In the EJIL article, I study three dimensions of the laws of war: (1) the (admittedly opaque) general structure and history of the legal regime which, in limited but important circumstances, is designed to alleviate the suffering of enemy fighters; (2) the definition of hors de combat protections that apply (very clearly) to enemy soldiers even if they have not surrendered including (admittedly less clearly) defenseless soldiers in the power of their adversary (article 41 of the 1977 Geneva Protocol) (pp. 20-26); and (3) the prohibition on superfluous injury or unnecessary suffering that (on balance, clearly) includes the lesser evil rule (article 35 of the 1977 Protocol).

I. Misrepresentation or misunderstanding of my position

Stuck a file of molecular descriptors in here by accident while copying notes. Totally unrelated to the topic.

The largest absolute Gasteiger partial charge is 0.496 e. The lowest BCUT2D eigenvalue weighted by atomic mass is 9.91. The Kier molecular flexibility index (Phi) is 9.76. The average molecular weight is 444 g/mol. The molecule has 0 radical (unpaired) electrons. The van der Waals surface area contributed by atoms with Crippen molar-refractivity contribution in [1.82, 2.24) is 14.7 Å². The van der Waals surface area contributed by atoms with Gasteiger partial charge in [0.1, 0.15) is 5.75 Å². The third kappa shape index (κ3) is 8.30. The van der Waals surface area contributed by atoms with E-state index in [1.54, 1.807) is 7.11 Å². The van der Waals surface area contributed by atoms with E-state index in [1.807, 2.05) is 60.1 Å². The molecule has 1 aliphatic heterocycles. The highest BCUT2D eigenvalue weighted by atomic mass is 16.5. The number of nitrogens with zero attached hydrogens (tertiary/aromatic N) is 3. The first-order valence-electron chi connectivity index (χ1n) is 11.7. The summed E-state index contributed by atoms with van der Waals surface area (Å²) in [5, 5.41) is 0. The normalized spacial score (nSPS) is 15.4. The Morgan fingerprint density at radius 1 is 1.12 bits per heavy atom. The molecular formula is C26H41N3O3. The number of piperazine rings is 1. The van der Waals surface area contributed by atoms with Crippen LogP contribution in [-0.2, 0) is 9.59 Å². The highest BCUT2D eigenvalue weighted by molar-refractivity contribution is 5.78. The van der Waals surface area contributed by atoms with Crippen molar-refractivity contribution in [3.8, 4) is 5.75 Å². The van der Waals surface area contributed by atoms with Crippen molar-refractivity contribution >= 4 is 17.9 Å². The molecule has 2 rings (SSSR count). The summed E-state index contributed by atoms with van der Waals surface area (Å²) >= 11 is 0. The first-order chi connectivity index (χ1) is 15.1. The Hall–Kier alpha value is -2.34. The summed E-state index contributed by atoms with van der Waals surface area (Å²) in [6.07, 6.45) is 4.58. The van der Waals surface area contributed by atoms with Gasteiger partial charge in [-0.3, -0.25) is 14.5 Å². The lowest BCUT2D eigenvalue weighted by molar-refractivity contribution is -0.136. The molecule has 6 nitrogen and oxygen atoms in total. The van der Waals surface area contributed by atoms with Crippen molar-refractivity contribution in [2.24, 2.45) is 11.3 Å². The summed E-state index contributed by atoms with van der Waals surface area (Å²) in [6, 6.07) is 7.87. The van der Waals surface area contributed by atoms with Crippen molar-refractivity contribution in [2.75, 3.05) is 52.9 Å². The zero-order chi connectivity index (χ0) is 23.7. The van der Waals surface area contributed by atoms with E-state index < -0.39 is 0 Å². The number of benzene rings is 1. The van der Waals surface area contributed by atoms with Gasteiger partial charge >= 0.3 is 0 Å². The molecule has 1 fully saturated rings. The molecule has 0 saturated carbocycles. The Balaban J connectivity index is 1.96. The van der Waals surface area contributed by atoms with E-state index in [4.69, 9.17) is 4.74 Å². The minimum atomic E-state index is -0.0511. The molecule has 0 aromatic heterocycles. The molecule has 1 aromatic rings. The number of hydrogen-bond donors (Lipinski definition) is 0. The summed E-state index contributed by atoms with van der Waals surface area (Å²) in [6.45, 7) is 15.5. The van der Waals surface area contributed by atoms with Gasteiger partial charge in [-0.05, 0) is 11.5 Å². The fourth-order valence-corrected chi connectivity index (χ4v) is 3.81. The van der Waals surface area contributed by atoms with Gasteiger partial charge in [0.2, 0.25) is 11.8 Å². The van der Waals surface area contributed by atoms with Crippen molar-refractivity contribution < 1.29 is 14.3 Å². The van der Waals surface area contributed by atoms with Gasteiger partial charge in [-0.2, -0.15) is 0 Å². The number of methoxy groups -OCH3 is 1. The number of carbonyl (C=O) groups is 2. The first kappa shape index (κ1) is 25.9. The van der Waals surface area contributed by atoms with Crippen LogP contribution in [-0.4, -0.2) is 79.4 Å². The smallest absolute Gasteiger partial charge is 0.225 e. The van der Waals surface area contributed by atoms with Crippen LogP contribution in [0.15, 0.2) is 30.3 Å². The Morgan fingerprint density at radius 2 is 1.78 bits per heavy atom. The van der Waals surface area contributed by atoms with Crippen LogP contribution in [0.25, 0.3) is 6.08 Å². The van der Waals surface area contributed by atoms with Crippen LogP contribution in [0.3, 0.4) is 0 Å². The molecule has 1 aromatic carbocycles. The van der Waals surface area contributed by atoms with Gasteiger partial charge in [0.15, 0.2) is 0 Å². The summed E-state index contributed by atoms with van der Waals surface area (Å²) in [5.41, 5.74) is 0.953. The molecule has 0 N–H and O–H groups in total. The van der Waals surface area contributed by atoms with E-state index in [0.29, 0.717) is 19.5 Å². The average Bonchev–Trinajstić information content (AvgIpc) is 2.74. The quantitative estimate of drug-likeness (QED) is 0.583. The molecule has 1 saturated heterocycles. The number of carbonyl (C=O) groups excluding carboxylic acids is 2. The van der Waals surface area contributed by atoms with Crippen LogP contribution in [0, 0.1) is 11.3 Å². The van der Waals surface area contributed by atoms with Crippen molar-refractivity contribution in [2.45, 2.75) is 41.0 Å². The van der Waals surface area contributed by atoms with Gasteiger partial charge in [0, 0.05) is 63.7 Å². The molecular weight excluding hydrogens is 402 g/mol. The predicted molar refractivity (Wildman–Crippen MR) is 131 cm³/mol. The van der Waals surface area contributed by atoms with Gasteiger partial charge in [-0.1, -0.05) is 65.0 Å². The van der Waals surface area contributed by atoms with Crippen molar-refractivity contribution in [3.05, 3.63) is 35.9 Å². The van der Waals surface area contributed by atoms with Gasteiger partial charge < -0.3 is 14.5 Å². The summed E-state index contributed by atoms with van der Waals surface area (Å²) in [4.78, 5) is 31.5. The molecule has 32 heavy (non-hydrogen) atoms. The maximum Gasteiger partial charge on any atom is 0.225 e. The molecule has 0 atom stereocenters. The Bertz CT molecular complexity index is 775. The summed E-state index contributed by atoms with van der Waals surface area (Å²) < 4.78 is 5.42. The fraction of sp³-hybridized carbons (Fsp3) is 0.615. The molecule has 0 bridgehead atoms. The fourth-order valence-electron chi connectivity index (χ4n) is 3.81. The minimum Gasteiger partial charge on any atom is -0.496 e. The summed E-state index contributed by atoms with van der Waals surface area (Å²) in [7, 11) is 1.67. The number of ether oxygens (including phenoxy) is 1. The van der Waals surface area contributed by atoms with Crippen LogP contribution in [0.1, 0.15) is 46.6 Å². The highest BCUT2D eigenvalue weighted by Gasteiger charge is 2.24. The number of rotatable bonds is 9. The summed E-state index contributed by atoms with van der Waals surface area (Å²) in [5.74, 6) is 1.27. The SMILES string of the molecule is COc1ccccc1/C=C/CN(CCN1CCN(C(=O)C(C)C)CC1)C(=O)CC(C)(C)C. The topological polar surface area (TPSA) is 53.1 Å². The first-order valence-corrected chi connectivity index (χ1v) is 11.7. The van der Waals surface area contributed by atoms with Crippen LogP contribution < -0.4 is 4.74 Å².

CBJJ make numerous statements about my argument that are incorrect. I take responsibility for lack of clarity that might have caused any confusion. I try to be as clear and detailed about my argument in the article. Let me clarify several points here. First, neither the Op-Ed nor the scholarly article make a simple “assertion that the general principles of military necessity and humanity” entail the lesser evil rule. I derive the rule—both in the Op-Ed and in the article—primarily from the specific prohibition on superfluous injury and unnecessary suffering. Second, my argument is not “in effect a proportionality constraint.” In the Op-Ed, I specifically eschewed such an implication by stating that the attacking force would not need to apply the rule if it imposed a risk to themselves. In the law review article, I do explore the possibility of a proportionality test, for which I find some, but ultimately unclear, support. I conclude instead that a mountain of evidence supports a lesser evil rule that declines a proportionality analysis and includes only the question whether there is a military need for killing instead of capture. Third, CBJJ suggest that I might be laboring under “a misconception that the objective of employing force is to defeat individuals, as opposed to the enemy in the collective sense.” The law review article, however, examines that issue in detail and concludes that the lesser evil rule can incorporate the broader definition of military objectives and, indeed, even a broader one than CBJJ suggest (p. 36). There will still be situations in which the calculus is strictly about removing an individual from the battlefield. And there are, of course, other situations in which the broader military objective of defeating the collective enemy force is at issue, but the lesser evil rule will still turn on whether the kind or degree of force obtains military benefits along that broader dimension. Finally, CBJJ suggest that the lesser evil rule imposes a requirement “to exhaust the option to capture.” I am not sure what that means, but it sounds onerous and excessive, and is not my position. It is not something I suggest in the Op-Ed. And, in the article I elaborate a series of conditions that could qualify the application of the lesser evil rule (pp. 11-16), including a presumption in favor of lethal force unless it is shown to be manifestly unnecessary.